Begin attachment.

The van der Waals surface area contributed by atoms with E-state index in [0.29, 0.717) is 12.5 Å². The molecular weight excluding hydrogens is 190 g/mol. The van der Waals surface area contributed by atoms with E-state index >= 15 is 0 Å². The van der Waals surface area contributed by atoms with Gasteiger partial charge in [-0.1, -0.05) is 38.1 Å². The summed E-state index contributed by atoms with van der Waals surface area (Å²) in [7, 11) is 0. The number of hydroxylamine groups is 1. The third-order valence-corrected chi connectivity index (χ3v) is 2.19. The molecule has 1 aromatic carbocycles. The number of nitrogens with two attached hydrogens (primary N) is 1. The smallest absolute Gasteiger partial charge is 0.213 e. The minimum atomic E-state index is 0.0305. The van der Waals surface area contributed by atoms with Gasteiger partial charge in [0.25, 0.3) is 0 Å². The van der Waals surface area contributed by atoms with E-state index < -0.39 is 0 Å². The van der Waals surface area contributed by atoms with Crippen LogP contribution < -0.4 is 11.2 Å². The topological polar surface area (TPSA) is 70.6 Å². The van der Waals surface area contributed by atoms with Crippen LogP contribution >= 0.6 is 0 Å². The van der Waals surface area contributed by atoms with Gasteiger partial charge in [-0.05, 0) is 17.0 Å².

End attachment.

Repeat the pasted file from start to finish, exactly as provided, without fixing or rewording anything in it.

The van der Waals surface area contributed by atoms with E-state index in [0.29, 0.717) is 12.5 Å². The molecular weight excluding hydrogens is 190 g/mol. The van der Waals surface area contributed by atoms with E-state index >= 15 is 0 Å². The van der Waals surface area contributed by atoms with Gasteiger partial charge in [-0.1, -0.05) is 38.1 Å². The summed E-state index contributed by atoms with van der Waals surface area (Å²) in [7, 11) is 0. The number of hydroxylamine groups is 1. The third-order valence-corrected chi connectivity index (χ3v) is 2.19. The molecule has 1 aromatic carbocycles. The number of nitrogens with two attached hydrogens (primary N) is 1. The smallest absolute Gasteiger partial charge is 0.213 e. The minimum atomic E-state index is 0.0305. The van der Waals surface area contributed by atoms with Gasteiger partial charge in [0.25, 0.3) is 0 Å². The van der Waals surface area contributed by atoms with E-state index < -0.39 is 0 Å². The van der Waals surface area contributed by atoms with Crippen LogP contribution < -0.4 is 11.2 Å². The topological polar surface area (TPSA) is 70.6 Å². The van der Waals surface area contributed by atoms with Crippen LogP contribution >= 0.6 is 0 Å². The van der Waals surface area contributed by atoms with Gasteiger partial charge in [-0.05, 0) is 17.0 Å².